A Montreal-based boutique machine startup called Lapera is soon to release its debut product, the Lapera DS, a high-quality, direct-plumb manual lever espresso machine.
The single-group machine is built from top to bottom as a sort of practical statement against technical obsolescence in this age of overwrought digital display screens.
An abundance of steel is one aspect of that statement. The frame, group, body, boiler, heat exchanger and other parts are made of sturdy steel. Oiled mahogany hardwood makes up the trim, knobs and handles.
“The absence of a screen on the exterior of the machine is part of the overall approach, which is one of pairing down to essentials,” Lapera Founder Thomas McIntosh told Daily Coffee News. “There is one, but you have to lift up the lid to get to it, and it is tiny. It is inside and out of the way because it is used only occasionally and is not considered a part of the actual user interface of the machine – which consists of the portafilter, the lever, the steam and water taps, and the other the parts of the machine your non-dominant hand tends to rest on while you are making coffee.”
The screen displays settings adjusted through three small buttons that are part of Lapera’s proprietary control system handling the boiler PID and a startup/shutdown scheduler.
McIntosh, who is also an architect and artist, took the first concrete steps towards creating his idea of an ideal espresso machine in 2016. The pursuit is in line with his artistic career, which has focused on the roles technology plays in society.
In the late 1990s, McIntosh toured internationally with experimental Montreal-based art collective The User to perform the “Symphony for Dot Matrix Printers,” a half-hour long orchestral performance involving the clicks, buzzes and whirs of obsolete office equipment.
Said McIntosh, “Fast forward twenty years, after many art projects that investigated questions of technology and obsolescence, and an awful lot of time spent looking for good coffee while on tour, it occurred to me that coffee is one of the very few areas of everyday life where steam engines — i.e. technology from the 18th century — are still considered cutting edge.”
With a workshop in Montreal’s Mile End neighborhood, McIntosh has spent the past few years developing, testing and refining components that have resulted in today’s production of the DS. The machine is centered on an original spring-assisted lever group with a self-centering articulated piston designed to extend the longevity of its gaskets.
The group is fed water by a heat-exchanger that passes through a 4-liter TIG-welded stainless steel boiler equipped with a manual drain valve connected directly to the drain box under the drip tray for routine boiler flushing.
Hot water inside the heat exchanger tube is combined with fresh, cold water in order to reach precise target temperatures, while McIntosh said the system is also designed to recover quickly between shots.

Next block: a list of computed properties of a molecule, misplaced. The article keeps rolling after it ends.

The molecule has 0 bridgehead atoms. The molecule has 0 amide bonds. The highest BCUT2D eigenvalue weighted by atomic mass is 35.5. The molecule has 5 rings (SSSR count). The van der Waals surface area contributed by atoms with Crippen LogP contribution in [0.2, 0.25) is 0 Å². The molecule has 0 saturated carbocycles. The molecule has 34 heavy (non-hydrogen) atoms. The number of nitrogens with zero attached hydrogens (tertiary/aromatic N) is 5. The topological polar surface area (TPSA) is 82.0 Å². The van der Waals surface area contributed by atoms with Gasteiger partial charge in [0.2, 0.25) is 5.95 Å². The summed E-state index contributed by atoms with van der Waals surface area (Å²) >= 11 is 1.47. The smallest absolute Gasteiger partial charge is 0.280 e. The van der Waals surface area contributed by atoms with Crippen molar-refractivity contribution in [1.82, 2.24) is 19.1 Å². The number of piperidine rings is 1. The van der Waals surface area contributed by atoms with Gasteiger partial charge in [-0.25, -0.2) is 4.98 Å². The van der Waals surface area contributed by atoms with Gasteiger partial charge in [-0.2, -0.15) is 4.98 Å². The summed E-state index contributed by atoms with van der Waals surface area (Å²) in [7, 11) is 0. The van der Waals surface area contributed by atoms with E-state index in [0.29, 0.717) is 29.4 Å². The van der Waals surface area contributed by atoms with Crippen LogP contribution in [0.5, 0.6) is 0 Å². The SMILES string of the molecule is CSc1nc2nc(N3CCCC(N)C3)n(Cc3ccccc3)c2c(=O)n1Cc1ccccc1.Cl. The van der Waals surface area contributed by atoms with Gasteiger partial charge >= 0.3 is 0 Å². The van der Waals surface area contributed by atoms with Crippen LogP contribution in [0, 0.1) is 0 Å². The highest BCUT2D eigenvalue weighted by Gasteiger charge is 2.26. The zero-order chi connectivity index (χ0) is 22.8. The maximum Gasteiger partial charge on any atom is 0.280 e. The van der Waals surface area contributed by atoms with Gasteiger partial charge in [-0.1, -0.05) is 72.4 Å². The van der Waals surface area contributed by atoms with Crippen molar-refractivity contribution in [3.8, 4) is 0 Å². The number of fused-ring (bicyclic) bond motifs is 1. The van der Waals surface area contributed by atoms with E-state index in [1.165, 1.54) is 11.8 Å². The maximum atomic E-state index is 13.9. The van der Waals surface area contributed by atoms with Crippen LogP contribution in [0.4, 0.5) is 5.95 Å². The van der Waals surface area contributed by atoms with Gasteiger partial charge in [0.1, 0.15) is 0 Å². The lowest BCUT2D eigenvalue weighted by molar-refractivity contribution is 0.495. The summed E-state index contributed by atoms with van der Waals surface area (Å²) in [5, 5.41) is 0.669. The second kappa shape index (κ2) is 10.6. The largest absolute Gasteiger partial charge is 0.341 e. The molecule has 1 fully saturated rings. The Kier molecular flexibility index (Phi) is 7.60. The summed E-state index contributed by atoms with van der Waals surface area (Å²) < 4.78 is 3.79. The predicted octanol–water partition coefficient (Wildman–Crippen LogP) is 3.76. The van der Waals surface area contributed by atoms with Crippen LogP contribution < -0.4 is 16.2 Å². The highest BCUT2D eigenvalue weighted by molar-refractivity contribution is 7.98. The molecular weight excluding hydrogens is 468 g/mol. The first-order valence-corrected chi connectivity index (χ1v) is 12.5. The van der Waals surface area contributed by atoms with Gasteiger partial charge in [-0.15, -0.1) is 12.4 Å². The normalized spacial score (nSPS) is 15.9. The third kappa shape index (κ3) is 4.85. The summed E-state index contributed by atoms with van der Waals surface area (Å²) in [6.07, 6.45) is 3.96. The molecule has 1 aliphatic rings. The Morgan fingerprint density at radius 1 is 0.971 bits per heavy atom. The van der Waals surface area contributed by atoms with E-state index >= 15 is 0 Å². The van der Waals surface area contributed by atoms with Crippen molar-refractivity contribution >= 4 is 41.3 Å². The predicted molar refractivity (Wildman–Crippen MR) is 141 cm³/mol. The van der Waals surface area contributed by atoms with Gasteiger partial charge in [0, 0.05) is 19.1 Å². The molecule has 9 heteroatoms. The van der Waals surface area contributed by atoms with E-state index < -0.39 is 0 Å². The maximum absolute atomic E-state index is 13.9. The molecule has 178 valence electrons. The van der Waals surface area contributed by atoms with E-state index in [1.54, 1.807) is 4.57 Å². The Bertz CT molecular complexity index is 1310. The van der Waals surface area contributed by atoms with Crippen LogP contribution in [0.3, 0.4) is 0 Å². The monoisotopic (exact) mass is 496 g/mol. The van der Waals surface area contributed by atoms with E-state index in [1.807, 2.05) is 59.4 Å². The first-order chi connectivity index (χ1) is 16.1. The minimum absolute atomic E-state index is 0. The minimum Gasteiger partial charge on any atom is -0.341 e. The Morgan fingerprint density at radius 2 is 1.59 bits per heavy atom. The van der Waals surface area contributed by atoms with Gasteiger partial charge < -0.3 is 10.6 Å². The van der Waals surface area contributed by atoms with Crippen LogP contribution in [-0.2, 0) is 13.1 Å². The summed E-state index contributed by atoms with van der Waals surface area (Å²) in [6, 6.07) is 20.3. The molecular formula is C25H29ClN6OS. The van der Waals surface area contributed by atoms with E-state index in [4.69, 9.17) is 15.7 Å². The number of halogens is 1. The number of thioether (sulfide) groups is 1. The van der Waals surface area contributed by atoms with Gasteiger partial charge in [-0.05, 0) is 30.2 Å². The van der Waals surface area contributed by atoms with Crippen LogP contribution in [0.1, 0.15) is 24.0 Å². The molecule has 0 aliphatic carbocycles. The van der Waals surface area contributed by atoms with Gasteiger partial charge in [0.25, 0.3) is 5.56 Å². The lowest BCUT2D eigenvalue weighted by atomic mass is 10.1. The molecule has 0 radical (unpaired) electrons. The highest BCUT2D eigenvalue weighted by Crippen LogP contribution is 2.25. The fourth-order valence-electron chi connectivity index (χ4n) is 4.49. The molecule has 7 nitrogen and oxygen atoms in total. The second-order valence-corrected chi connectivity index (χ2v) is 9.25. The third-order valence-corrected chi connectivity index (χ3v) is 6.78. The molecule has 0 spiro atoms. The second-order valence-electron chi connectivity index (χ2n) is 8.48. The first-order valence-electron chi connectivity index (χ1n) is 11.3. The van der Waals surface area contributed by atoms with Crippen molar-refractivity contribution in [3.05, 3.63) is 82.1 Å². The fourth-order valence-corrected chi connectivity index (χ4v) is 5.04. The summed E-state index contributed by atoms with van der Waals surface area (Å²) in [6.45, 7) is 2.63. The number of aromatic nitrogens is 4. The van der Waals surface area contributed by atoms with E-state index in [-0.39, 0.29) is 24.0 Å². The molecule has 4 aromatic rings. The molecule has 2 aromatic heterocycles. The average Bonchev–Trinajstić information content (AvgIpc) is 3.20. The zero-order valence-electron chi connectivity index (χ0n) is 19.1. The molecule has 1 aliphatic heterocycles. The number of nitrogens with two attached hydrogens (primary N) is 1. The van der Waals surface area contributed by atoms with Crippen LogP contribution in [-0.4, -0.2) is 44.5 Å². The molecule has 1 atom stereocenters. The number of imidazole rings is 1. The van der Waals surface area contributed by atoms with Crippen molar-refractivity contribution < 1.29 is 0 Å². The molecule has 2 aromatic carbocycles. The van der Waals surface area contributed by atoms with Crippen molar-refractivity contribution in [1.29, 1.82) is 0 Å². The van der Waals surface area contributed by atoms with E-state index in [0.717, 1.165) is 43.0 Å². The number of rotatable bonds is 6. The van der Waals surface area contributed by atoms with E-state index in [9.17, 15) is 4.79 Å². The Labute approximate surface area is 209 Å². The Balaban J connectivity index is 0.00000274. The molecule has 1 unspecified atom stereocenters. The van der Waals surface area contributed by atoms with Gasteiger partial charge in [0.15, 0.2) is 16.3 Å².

“The diagonal-injection heat exchanger is one of those technologies whose apparent simplicity belies its elegance,” said McIntosh. “Some very clever people — not me — spent a long time thinking about the thermodynamic relationship between the group, the boiler and the heat exchanger, long before there were micro-controllers; I’m talking about a time when slide rules were the dominant form of computation. What I have done is to fine-tune that relationship to the specific materials and geometries of the boiler, [heat exchanger] and group in this particular design using modern testing equipment, empirical methodology — i.e. trial and error — and a tiny bit of computational fluid dynamics.”
The DS in the name of the machine nods to its philosophical emphasis on beauty, utility and a minimum of failure-prone technological interference. McIntosh said that when pronounced with a French accent, the DS sounds like déesse, meaning “goddess” in French, although it also references the Citroën DS, which was manufactured by the French automaker between 1955 and 1975.
“The [Citroën] DS is a wonderful example of a holistic and humanist design process where questions of aesthetics, form and function are in a constant dialogue with the technical demands and opportunities of engineering,” said McIntosh. “I believe that the design is successful because it is a marriage of what are traditionally seen as opposing viewpoints.”
Designed to be plumbed directly to a water line and capable of running continuously, McIntosh said he considers the Lapera DS to be a low-volume commercial machine whose compact footprint and single group are appropriate for home use. Without the portafilter attached, it stands 15 inches wide, 17 inches deep and 27 inches tall.
Pricing and the precise date of pre-sales have not yet been announced.